St. George & the Dragon Figural Group, ca. 1880
This St. George slaying the dragon was part of my aunt's property and estate on Cape Cod.
And did you inherit this?
She left me her property and I bought the contents of the house, so I acquired this and everything else in the house.
And about how long have you had this?
So you've been enjoying it for a couple of years now. Well, what you've brought us here today is a fantastic German late-19th century-- we could even say circa 1880-- example of St. George slaying the dragon, and this is done in silver and carved ivory and it's on this fantastic base with this inscription here on the front in Latin, saying, "Sanctus George," so St. George. The legend of St. George, who was actually born in Palestine in the third century AD, was brought back by the Crusaders and has been expounded upon throughout the middle ages into more modern times, depicted throughout art history in various forms: in sculpture, painting. And what we have here is this fantastically carved horse and dragon in ivory, and I say fantastically carved because if one looks quite closely at all of the detail, you see the fingernails, the dragon's eyes, the dragon's claws. It's incredibly detailed and well done. And then the silver is also very finely chased and it's got these great paste faux stones representing emeralds, rubies and sapphires. This is carved fully in the round, and if you look from the back, it's just as well done as it is from the front. You've got the plume on his helmet, you've got the beautiful horse's mane, and the tail is fantastic. While we don't know specifically who made it, we know it's German based on some hallmarks on the silver, though they're fairly indistinguishable, so it's impossible to know specifically. And unfortunately, it's not possible to know who carved the ivory, as it is not signed. So this was done by a master carver and a master silversmith, and it's a great example. Now, I've said it's carved ivory, so we do need to just mention that there are local, state, national and international laws that deal with the trade in protected species, so when selling this, one has to be conscious of those laws. But I would expect this piece, if it were offered at a gallery, we could see this priced at $30,000.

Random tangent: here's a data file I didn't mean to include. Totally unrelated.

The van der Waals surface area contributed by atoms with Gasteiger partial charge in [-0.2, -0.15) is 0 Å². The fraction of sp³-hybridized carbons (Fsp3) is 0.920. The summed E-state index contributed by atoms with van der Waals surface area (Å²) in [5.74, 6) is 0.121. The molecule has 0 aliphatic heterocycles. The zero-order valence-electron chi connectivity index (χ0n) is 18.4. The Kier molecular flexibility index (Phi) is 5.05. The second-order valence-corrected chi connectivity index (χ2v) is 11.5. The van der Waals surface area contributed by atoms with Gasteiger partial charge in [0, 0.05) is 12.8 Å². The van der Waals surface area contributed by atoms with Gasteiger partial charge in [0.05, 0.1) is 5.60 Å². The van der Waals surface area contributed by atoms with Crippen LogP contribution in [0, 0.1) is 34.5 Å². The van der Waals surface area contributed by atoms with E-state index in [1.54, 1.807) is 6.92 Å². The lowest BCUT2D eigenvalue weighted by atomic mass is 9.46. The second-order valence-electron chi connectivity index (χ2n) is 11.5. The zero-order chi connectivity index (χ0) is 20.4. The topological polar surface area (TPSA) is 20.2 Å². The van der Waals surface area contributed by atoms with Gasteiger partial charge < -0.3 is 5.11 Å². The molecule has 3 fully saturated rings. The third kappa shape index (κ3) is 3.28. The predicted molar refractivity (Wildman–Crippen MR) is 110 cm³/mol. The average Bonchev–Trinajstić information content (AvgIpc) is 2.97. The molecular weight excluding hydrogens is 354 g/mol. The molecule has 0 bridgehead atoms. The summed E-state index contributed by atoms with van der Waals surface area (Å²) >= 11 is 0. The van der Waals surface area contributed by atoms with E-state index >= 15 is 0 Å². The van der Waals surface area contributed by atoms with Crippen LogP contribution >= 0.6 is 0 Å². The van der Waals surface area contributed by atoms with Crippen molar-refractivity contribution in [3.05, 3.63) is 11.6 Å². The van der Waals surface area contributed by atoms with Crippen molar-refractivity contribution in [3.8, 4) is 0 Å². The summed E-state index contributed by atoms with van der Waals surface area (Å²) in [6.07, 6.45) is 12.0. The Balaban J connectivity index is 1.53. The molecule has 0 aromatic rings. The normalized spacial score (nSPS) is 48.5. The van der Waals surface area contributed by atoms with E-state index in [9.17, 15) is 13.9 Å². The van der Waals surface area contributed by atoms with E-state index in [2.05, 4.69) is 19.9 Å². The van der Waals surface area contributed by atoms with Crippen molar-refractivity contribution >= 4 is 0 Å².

Executive producer Marsha Bemko shares her tips for getting the most out of ANTIQUES ROADSHOW.
Value can change: The value of an item is dependent upon many things, including the condition of the object itself, trends in the market for that kind of object, and the location where the item will be sold. These are just some of the reasons why the answer to the question "What's it worth?" is so often "It depends."
Note the date: Take note of the date the appraisal was recorded. This information appears in the upper left corner of the page, with the label "Appraised On." Values change over time according to market forces, so the current value of the item could be higher, lower, or the same as when our expert first appraised it.
Context is key: Listen carefully. Most of our experts will give appraisal values in context. For example, you'll often hear them say what an item is worth "at auction," or "retail," or "for insurance purposes" (replacement value). Retail prices are different from wholesale prices. Often an auctioneer will talk about what she knows best: the auction market. A shop owner will usually talk about what he knows best: the retail price he'd place on the object in his shop. And though there are no hard and fast rules, an object's auction price can often be half its retail value; yet for other objects, an auction price could be higher than retail. As a rule, however, retail and insurance/replacement values are about the same.
Verbal approximations: The values given by the experts on ANTIQUES ROADSHOW are considered "verbal approximations of value." Technically, an "appraisal" is a legal document, generally for insurance purposes, written by a qualified expert and paid for by the owner of the item. An appraisal usually involves an extensive amount of research to establish authenticity, provenance, composition, method of construction, and other important attributes of a particular object.
Opinion of value: As with all appraisals, the verbal approximations of value given at ROADSHOW events are our experts' opinions formed from their knowledge of antiques and collectibles, market trends, and other factors. Although our valuations are based on research and experience, opinions can, and sometimes do, vary among experts.
Appraiser affiliations: Finally, the affiliation of the appraiser may have changed since the appraisal was recorded. To see current contact information for an appraiser in the ROADSHOW Archive, click on the link below the appraiser's picture. Our Appraiser Index also contains a complete list of active ROADSHOW appraisers and their contact details and biographies.
Broadway's Best on PBS
Fiddler: Miracle of Miracles; One Man, Two Guvnors; Irving Berlin's Holiday Inn, and Lea Salonga in Concert.